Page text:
America outraged as Iran’s choice of UN ambassador is man linked to 1979 hostage crisis at US embassy in Tehran

Hamid Abutalebi was once a member of the group which held 52 Americans for 444 days

Iran’s decision to appoint a member of the group behind the 1979 seizure of the US embassy in Tehran as its ambassador to the United Nations has angered US lawmakers, prompting Senator Ted Cruz to propose a law that would prevent Hamid Abutalebi, now a veteran diplomat, from entering the United States.

The administration of the Iranian President, Hassan Rouhani, has submitted a US visa application for Mr Abutalebi, who is widely thought to be a moderate and a reformist. However, he was at one time a member of the group Students Following the Imam’s Line, which was behind the occupation of the US embassy in November 1979 and the holding hostage of 52 Americans for 444 days.

Senator Cruz, a Republican from Texas, said the legislation would oblige the US to deny visas to UN applicants who have engaged in terrorist activity. He added: “It is unconscionable that in the name of international diplomatic protocol the United States would be forced to host a foreign national who showed a brutal disregard of the status of diplomats when they were stationed in his country… This person is an acknowledged terrorist.”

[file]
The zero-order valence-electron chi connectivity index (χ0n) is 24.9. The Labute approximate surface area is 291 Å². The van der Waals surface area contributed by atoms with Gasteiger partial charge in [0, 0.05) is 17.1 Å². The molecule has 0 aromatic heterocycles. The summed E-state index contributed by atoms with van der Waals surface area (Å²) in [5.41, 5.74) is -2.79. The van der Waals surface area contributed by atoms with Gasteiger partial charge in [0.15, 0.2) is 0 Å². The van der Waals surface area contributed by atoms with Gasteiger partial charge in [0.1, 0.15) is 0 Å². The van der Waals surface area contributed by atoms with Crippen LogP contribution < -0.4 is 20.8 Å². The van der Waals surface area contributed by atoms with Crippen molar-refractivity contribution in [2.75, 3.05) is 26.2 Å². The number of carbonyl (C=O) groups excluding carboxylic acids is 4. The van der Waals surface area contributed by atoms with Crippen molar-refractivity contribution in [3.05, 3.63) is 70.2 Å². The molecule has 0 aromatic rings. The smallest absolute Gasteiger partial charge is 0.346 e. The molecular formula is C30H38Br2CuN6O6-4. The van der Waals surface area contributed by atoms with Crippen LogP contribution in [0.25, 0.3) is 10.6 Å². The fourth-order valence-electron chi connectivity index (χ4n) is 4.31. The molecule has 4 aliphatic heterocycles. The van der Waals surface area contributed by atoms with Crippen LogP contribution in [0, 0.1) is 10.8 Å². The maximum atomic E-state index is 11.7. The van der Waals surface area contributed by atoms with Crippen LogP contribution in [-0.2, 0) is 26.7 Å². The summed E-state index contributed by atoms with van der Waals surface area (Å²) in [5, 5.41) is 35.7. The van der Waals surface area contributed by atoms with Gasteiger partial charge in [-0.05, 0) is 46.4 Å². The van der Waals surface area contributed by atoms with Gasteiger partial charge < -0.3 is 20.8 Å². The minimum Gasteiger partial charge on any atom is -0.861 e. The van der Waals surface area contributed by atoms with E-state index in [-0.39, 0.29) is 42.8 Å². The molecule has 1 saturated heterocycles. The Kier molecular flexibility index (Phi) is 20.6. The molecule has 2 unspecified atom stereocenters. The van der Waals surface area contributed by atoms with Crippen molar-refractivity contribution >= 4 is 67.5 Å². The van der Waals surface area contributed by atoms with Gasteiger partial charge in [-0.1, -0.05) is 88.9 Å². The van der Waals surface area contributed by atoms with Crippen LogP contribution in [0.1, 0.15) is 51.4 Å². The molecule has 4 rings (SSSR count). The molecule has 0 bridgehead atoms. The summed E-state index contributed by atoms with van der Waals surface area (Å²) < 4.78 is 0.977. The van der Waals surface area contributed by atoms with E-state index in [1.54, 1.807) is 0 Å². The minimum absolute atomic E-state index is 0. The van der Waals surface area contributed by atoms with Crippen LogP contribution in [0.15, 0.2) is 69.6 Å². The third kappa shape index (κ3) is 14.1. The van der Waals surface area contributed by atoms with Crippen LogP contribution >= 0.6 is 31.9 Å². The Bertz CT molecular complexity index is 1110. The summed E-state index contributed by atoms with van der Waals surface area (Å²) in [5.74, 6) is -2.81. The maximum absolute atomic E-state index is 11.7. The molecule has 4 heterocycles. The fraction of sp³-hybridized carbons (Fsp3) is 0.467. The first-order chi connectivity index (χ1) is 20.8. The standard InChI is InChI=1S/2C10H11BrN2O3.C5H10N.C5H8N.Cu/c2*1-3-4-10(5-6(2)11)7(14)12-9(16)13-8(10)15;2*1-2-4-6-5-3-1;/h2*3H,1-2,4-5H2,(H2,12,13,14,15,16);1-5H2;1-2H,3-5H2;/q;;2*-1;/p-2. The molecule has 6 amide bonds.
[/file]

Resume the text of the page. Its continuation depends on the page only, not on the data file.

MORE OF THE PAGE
Those who know Mr Abutalebi say he was not present during the initial seizure of the embassy, nor was he among the core group that occupied it. Speaking to an Iranian news agency, the diplomat claimed he had merely acted as a translator and negotiator during the hostage crisis. He has served as Iran’s ambassador to Australia, Belgium, Italy and the European Union. Last September he was appointed deputy director of President Rouhani’s office of political affairs.

Yet his prospective appointment to the UN will further complicate negotiations between Tehran and the White House, which has sought to re-open diplomatic channels since Mr Rouhani’s election in 2013 with a view to curbing Iran’s nuclear ambitions.

 The US broke diplomatic ties with Iran in 1980 and, in the absence of formal relations, the Iranian mission to the UN has become a crucial point of contact between the two nations.

Several surviving hostages have expressed their voices to those opposing Iran’s choice. Barry Rosen, the Tehran embassy’s press attaché in 1979, was among those held. He said in a statement: “If the President and the Congress don’t condemn this act by the Islamic Republic, then our captivity and suffering for 444 days at the hands of Iran was for nothing.”

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